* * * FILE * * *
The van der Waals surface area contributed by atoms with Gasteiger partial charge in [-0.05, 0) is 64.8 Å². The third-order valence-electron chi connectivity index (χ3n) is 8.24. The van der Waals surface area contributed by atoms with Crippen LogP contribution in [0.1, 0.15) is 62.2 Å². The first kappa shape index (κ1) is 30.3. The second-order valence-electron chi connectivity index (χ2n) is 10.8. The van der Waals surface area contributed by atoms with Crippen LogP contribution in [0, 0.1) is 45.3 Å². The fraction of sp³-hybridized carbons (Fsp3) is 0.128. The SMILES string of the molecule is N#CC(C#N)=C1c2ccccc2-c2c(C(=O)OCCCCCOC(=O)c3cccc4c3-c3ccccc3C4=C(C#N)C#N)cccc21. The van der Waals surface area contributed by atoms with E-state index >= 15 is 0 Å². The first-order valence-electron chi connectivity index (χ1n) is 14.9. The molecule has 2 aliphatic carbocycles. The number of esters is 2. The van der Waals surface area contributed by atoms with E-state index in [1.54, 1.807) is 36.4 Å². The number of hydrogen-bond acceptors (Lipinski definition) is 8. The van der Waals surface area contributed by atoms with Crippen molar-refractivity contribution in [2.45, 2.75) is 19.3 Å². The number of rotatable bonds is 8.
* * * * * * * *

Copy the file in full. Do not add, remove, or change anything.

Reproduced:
The van der Waals surface area contributed by atoms with Gasteiger partial charge in [-0.05, 0) is 64.8 Å². The third-order valence-electron chi connectivity index (χ3n) is 8.24. The van der Waals surface area contributed by atoms with Crippen LogP contribution in [0.1, 0.15) is 62.2 Å². The first kappa shape index (κ1) is 30.3. The second-order valence-electron chi connectivity index (χ2n) is 10.8. The van der Waals surface area contributed by atoms with Crippen LogP contribution in [0, 0.1) is 45.3 Å². The fraction of sp³-hybridized carbons (Fsp3) is 0.128. The SMILES string of the molecule is N#CC(C#N)=C1c2ccccc2-c2c(C(=O)OCCCCCOC(=O)c3cccc4c3-c3ccccc3C4=C(C#N)C#N)cccc21. The van der Waals surface area contributed by atoms with E-state index >= 15 is 0 Å². The first-order valence-electron chi connectivity index (χ1n) is 14.9. The molecule has 2 aliphatic carbocycles. The number of esters is 2. The van der Waals surface area contributed by atoms with E-state index in [1.54, 1.807) is 36.4 Å². The number of hydrogen-bond acceptors (Lipinski definition) is 8. The van der Waals surface area contributed by atoms with Crippen molar-refractivity contribution in [2.45, 2.75) is 19.3 Å². The number of rotatable bonds is 8.